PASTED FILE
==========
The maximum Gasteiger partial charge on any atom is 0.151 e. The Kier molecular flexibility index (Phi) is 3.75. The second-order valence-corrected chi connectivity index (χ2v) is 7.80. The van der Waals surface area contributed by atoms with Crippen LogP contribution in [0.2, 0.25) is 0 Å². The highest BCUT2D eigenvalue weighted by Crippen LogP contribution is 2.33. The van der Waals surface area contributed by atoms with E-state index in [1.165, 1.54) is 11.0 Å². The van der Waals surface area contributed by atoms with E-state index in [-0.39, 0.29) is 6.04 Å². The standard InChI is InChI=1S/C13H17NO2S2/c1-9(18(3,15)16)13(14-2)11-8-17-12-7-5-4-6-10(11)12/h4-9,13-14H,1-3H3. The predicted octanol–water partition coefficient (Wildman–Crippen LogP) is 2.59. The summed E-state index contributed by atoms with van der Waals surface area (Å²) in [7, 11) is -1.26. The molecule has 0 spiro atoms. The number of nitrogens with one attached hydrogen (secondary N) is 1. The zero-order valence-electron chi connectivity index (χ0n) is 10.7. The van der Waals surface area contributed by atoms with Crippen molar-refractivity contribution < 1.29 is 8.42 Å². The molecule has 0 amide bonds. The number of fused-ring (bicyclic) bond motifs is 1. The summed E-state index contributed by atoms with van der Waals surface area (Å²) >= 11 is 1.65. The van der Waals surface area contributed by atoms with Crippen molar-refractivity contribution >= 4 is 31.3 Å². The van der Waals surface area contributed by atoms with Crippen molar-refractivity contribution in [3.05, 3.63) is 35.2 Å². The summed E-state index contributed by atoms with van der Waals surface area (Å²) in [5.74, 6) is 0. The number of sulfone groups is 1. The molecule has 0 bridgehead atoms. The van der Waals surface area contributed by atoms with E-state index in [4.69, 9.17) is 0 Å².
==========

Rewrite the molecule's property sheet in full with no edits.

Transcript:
The maximum Gasteiger partial charge on any atom is 0.151 e. The Kier molecular flexibility index (Phi) is 3.75. The second-order valence-corrected chi connectivity index (χ2v) is 7.80. The van der Waals surface area contributed by atoms with Crippen LogP contribution in [0.2, 0.25) is 0 Å². The highest BCUT2D eigenvalue weighted by Crippen LogP contribution is 2.33. The van der Waals surface area contributed by atoms with E-state index in [1.165, 1.54) is 11.0 Å². The van der Waals surface area contributed by atoms with E-state index in [-0.39, 0.29) is 6.04 Å². The standard InChI is InChI=1S/C13H17NO2S2/c1-9(18(3,15)16)13(14-2)11-8-17-12-7-5-4-6-10(11)12/h4-9,13-14H,1-3H3. The predicted octanol–water partition coefficient (Wildman–Crippen LogP) is 2.59. The summed E-state index contributed by atoms with van der Waals surface area (Å²) in [7, 11) is -1.26. The molecule has 0 spiro atoms. The number of nitrogens with one attached hydrogen (secondary N) is 1. The zero-order valence-electron chi connectivity index (χ0n) is 10.7. The van der Waals surface area contributed by atoms with Crippen molar-refractivity contribution < 1.29 is 8.42 Å². The molecule has 0 amide bonds. The number of fused-ring (bicyclic) bond motifs is 1. The summed E-state index contributed by atoms with van der Waals surface area (Å²) >= 11 is 1.65. The van der Waals surface area contributed by atoms with Crippen molar-refractivity contribution >= 4 is 31.3 Å². The van der Waals surface area contributed by atoms with Crippen molar-refractivity contribution in [3.05, 3.63) is 35.2 Å². The summed E-state index contributed by atoms with van der Waals surface area (Å²) in [5.74, 6) is 0. The number of sulfone groups is 1. The molecule has 0 bridgehead atoms. The van der Waals surface area contributed by atoms with E-state index in [4.69, 9.17) is 0 Å².